Do you know that breathing is the only physiological function which is both voluntary and involuntary?
This means that breathing can be controlled consciously by the mind or it can be allowed to function automatically like other physiological processes like digestion under the control of the body’s central nervous system. Breathing is therefore an important bridge between the mind and the body and can influence them both.
The trillions of cells in our body need energy and they acquire this energy through the nutrients we eat and through a constant supply of oxygen. Every cell breathes – the process of respiration in which oxygen is inhaled into the living cells and carbon-dioxide is exhaled from them is a fundamental phenomenon of life which is universally present in every type of living organism. When air enters our body, oxygen is transferred from a gas medium to the blood at the level of capillaries surrounding the lung tissue. This “liquid” breath is then transported throughout the body riding on the back of haemoglobin. It is moved from large blood vessels such as arteries to smaller blood vessels, finally reaching the tiny thin-walled capillaries that supply the cells. It is at the level of the capillaries that oxygen is given up into the tissue and exchanged for carbon dioxide. This de-oxygenated blood which looks bluish, flows back through the veins, travelling into larger and larger blood vessels until it reaches the heart where it is once again pumped out to the lungs to receive fresh supply of oxygen. Hence, respiration is a continuous requirement for obtaining an adequate supply of oxygen. This process describes the External Respiration.
At Internal Respiration (also known as Cellular Respiration), every cell in the body alternately expands and condenses in an on-going rhythmic state of respiration. While the external respiration involves mainly with inhalation and exhalation, the cellular respiration also contains moments of stillness and rest in between expanding and condensing. If you can bring awareness to these moments of stillness and rest, it can be a deeply rejuvenating and restful experience. The cells will be alive and healthy when cellular breathing happens, however, the cells will be in a state of struggle, confusion and disorder if the cellular breathing is restricted. When cellular respiration ceases, the cells are dead.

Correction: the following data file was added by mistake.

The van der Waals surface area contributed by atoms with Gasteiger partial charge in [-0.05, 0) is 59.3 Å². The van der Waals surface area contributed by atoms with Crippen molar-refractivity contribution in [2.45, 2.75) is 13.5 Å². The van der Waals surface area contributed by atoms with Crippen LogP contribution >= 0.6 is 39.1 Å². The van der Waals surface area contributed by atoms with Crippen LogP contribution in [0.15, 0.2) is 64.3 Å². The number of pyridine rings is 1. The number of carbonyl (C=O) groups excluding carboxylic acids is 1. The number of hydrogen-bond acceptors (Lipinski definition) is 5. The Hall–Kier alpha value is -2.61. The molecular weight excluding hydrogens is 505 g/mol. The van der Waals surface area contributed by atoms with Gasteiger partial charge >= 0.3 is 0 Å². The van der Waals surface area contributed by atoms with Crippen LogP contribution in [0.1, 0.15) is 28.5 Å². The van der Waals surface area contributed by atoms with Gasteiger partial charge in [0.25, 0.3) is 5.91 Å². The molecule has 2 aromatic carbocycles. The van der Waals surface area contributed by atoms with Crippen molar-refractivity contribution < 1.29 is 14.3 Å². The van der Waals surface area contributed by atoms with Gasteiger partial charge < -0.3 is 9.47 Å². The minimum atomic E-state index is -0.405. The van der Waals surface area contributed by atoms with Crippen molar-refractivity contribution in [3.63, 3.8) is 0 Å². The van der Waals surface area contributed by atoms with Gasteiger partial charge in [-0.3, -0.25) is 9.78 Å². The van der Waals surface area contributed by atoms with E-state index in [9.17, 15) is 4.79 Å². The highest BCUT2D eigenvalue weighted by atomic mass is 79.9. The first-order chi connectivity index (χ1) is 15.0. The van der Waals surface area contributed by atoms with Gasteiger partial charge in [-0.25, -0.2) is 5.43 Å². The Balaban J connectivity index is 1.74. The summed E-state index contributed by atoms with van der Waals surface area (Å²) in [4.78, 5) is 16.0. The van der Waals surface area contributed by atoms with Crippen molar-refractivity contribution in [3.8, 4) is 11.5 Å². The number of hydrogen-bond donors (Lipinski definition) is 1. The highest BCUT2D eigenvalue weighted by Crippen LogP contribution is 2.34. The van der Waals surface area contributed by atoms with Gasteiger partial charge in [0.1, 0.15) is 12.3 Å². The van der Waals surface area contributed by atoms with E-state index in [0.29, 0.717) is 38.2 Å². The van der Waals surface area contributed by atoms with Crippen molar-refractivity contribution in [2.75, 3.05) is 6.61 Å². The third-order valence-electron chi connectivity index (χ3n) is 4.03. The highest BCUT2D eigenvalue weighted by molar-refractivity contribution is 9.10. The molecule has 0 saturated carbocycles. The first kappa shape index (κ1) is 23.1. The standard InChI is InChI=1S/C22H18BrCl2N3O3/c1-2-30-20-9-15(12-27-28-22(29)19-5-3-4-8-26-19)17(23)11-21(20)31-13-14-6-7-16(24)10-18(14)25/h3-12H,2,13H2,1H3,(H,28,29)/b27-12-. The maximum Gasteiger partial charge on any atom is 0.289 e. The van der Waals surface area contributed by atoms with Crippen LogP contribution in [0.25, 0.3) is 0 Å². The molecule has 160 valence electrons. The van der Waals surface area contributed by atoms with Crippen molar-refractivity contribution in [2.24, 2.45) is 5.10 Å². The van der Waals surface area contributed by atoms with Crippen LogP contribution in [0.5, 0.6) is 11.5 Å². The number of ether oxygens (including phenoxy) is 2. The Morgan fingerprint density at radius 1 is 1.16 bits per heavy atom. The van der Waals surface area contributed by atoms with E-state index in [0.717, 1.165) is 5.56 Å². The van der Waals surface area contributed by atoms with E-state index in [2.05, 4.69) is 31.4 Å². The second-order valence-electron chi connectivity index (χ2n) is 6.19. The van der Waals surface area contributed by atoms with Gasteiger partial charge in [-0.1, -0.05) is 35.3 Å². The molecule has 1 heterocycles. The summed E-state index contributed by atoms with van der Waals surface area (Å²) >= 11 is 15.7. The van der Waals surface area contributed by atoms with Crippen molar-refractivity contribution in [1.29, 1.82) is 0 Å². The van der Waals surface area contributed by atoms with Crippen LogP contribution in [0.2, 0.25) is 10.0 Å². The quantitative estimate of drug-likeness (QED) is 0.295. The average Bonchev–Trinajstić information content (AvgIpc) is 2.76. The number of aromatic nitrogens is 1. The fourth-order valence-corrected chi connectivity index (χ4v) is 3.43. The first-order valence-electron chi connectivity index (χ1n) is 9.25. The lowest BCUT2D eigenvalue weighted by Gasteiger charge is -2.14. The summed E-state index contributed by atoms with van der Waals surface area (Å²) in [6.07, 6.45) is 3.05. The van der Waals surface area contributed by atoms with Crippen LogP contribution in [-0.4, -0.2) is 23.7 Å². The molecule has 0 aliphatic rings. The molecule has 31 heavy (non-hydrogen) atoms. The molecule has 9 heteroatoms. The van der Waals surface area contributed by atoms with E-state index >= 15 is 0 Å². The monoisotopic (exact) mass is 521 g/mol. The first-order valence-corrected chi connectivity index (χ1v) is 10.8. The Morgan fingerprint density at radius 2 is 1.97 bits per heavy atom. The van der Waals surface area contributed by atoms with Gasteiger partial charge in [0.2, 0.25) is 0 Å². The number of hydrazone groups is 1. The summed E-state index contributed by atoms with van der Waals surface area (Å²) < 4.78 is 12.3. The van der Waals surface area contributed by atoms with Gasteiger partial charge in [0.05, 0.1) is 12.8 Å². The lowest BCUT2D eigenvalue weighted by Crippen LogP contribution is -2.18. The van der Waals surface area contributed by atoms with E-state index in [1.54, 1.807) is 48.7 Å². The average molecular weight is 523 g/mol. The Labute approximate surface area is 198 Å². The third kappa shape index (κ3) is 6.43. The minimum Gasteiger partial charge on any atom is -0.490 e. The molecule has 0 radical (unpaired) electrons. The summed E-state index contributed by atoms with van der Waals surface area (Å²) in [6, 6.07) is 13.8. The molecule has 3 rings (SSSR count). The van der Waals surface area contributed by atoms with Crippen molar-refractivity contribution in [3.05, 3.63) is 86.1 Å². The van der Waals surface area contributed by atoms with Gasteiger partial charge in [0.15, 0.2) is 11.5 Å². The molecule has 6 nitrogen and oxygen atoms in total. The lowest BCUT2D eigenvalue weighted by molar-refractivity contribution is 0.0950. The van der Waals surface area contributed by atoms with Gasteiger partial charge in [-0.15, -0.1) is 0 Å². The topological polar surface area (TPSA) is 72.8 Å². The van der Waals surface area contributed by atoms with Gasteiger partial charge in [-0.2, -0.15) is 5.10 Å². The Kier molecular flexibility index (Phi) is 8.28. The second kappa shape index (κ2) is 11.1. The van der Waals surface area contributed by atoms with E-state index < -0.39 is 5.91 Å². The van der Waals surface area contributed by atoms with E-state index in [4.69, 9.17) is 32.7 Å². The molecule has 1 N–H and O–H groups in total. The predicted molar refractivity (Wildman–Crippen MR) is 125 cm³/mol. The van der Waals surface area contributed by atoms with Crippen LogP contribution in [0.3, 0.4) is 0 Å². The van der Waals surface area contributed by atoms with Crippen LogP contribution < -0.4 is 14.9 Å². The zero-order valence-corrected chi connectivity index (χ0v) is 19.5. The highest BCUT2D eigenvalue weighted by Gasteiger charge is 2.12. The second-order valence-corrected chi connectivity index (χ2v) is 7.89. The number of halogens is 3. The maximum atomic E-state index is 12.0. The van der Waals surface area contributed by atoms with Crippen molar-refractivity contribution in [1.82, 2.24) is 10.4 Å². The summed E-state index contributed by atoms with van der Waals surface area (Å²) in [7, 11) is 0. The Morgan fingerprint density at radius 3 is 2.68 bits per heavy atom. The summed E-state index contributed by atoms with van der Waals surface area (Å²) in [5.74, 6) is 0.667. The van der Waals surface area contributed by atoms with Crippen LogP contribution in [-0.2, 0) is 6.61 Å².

What is the best way to breathe? The breathing should be natural and effortless. Both the primary and secondary breathing muscles are engaged such that a natural body oscillation occurs between expansion during inhalation and retraction during exhalation. This oscillation has a way of travelling sequentially through the body from the center to the periphery. Like a full blown dandelion flower radiates from its core, the breath expands in all directions yet we are filled with a sense of ease and relaxation.
Another dimension of breathing is our breathing patterns reflect our emotional and mental states. For example when you are angry, your breathing will be jerky and short, when in fear, you will momentarily cease to breathe, you gasp during amazement, you choke during sadness, you sigh in relief, in childbirth you do controlled breathing to alter the pain threshold, you breathe slowly and steadily during periods of relaxation and awareness. In short, our breathing changes during periods in which our mind is subject to passing thoughts and emotions of a random nature. An important truth you need to know – when your breathing becomes unconsciously altered the autonomic part of your nervous system resets itself so that breathing becomes automatically distorted and restricted unless you consciously change it by bringing in awareness.
While it is difficult to control the mind and emotions directly, they can be mastered indirectly by using the breath. In Vedic tradition, we use slow deep breathing as a form of meditation technique to eliminate distracting thoughts or inner chatters. The modern research and studies had confirmed the positive effect of breathing exercises in the treatment of hypertension, anxiety disorders and other psychosomatic disorders.
In yoga, breathing is essential for helping students to develop a self-reflective consciousness and an inner guide so that they know how to access their most readily available and renewable energy source and release of unnecessary tension. The breath is an honest guide without ego or ambition. It facilitates exploration of movement without injury and above all, breathing helps students to experience themselves as intrinsically whole NOW at all levels – physical, psychological, emotional and spiritual. The masters and mystics go a step deeper beyond the physiology into the prana (life energy) which is all pervasive in the Universe. Look out for the next article where we will explore breathing at the pranic energy body.